During a chaotic move, learning to detach and step back from emotions makes a huge difference.
We are moving this week. The packing has gone relatively smoothly, though the logistics of getting things from one place to another are complex.
1) I remind myself: Expect glitches.
If I anticipate that there will be bumps in the road, I’m less likely to be rattled when unanticipated problems arise.
Boxes are everywhere and our daily routines are a wreck. My kids are stressed by the upheaval.
2) I remind myself: Expect irritability.
Almost everyone reverts to old habits in times of stress, and if I remember to view flaring tempers through the lens of their need for stability, I’m less likely to get stressed, myself.
We can’t find things we need, and I’m physically exhausted and emotionally drained. My brain is fried from making decisions.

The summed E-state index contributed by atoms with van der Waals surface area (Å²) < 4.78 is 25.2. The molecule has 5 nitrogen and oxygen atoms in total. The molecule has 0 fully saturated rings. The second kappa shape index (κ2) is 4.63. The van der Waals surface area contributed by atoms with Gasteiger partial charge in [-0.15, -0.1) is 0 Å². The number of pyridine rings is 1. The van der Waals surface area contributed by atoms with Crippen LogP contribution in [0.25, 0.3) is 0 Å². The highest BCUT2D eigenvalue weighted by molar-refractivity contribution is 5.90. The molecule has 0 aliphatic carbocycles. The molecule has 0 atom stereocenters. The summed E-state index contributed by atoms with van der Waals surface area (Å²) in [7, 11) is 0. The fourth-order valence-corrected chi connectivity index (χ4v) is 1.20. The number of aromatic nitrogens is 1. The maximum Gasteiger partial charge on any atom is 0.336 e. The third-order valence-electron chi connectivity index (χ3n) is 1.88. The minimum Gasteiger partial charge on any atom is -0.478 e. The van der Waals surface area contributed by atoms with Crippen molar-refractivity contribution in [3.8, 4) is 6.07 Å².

3) I remind myself: This is a short-term problem.
Nothing moving-related is a matter of life or death. It is not even dangerous. Yes, it’s annoying and inconvenient and complicated and crazy-making. But whatever difficulties I encounter this week will be largely gone and forgotten by next month.
For me, stepping back to view challenges with a bit of detachment makes a huge difference. It helps me remember that resolving sticky situations usually isn’t about control, but about flexibility and perspective. And besides, God is with me. He is with me wherever I go, whether things move smoothly or not. That much, at least, is certain.